Identity trumping ideas, the wholesale entitlement of the individual self, late-capitalism’s fervent eschewing of classical values in favor of consumerist ‘lifestyles’—in a society such as this, paradox bubbles to the surface. In a world of peacocks vying for influence, we sink more and more, inevitably, into the concealment of self. Whether by Instagram-filtering, plastic surgery, or the covering up of actual crime, for reasons of convenience or strategy, insecurity or fear, we are more and more making manifest a planet in which the dividing line between idealists like Mira and materialists like Lemoine is shrinking down to spider-filament thinness.

Yet into this irrepressibly corrupted culture—in some ways like engorged Ouroboros swallowing his own tail—there does exist, albeit cynically, one method of uncovering the truth: the technology of digital tracking and surveillance. Lemoine’s company, Autonomo, specializes in drones, always on the hunt for revealing the secreted. Flying machines hatched from the egg of the extreme business classes’ totalitarian power, drones scan this landscape like the devil’s eye, in machine form reflecting (in a quick burst of Kiwi sunlight from cloud-cover) an idea that the human characters—toting cell phones that can ping to others, knowingly or unknowingly their every move—produce like scent: we sow the seeds of our own destruction by not understanding ourselves, or others, nearly well enough. The ever-sentient technology buzzing above the treeline, just like the now newly-arrived AI of ChatGPT terrifying writers and educators everywhere, shows us plainly our capacity for self-misunderstanding and, therefore, self-destruction. We can engineer well enough, harness and exploit the elemental, yet a firm grasp of human nature lies beyond us. Why? For Catton, the unholy match of strong ego and stronger global market:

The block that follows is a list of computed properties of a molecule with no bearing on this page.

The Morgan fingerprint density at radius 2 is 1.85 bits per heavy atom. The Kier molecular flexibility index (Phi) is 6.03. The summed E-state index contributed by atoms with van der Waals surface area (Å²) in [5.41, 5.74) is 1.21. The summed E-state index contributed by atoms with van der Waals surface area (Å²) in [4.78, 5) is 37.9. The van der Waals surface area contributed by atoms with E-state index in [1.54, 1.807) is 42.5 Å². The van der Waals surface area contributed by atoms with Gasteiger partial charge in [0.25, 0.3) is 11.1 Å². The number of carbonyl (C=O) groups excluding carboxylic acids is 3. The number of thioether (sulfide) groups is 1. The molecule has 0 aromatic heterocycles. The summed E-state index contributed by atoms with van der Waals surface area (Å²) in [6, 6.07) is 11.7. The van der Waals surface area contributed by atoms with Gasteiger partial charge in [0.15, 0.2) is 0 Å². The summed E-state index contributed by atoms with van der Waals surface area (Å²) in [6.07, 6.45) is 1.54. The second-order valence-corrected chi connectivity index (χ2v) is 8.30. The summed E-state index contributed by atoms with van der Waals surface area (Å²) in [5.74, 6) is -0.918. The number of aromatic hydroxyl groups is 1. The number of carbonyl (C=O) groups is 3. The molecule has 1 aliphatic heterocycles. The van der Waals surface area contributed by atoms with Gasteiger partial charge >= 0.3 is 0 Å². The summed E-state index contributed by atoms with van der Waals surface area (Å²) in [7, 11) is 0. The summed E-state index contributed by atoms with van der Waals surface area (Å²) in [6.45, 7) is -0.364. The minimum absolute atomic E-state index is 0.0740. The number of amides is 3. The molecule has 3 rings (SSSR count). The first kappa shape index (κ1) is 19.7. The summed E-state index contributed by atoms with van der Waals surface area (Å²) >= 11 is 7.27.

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‘[R]eal’ life, Tony thought, with bitter air quotes, for late capitalism would admit nothing ‘real’ beyond the logic of late capitalism itself, having declared self-interest the only universal, and profit motive the only absolute, and deriding everything that did not serve its ends as either a contemptible weakness or a fantasy. [He] was left trembling, heart pounding, chest brimming, with a feeling that was very like euphoria. Aloud he said ‘Jesus Christ,’ and then again ‘Jesus Christ,’ and then, hushed, in wonderment, he said, ‘I am going to be so fucking famous.’

Aldous Huxley in his 1928 novel Point Counter Point expressed the opinion that the problem with the ‘novel of ideas’ was that its “chief defect [was] that you must write about people who have ideas to express—which excludes all but about .01 per cent of the human race.” Issues of verisimilitude aside, Eleanor Catton has fashioned an enriching tour of the post-9/11 psyche within the pages of a ‘social novel’ that will at turns shock, delight, and provoke. Messrs. Dickens and Disraeli would be proud. Mr. Huxley himself, having adjusted his thick-lensed spectacles, might well applaud.

Birnam Wood
by Eleanor Catton
Farrar, Straus and Giroux
Published March 7th, 2023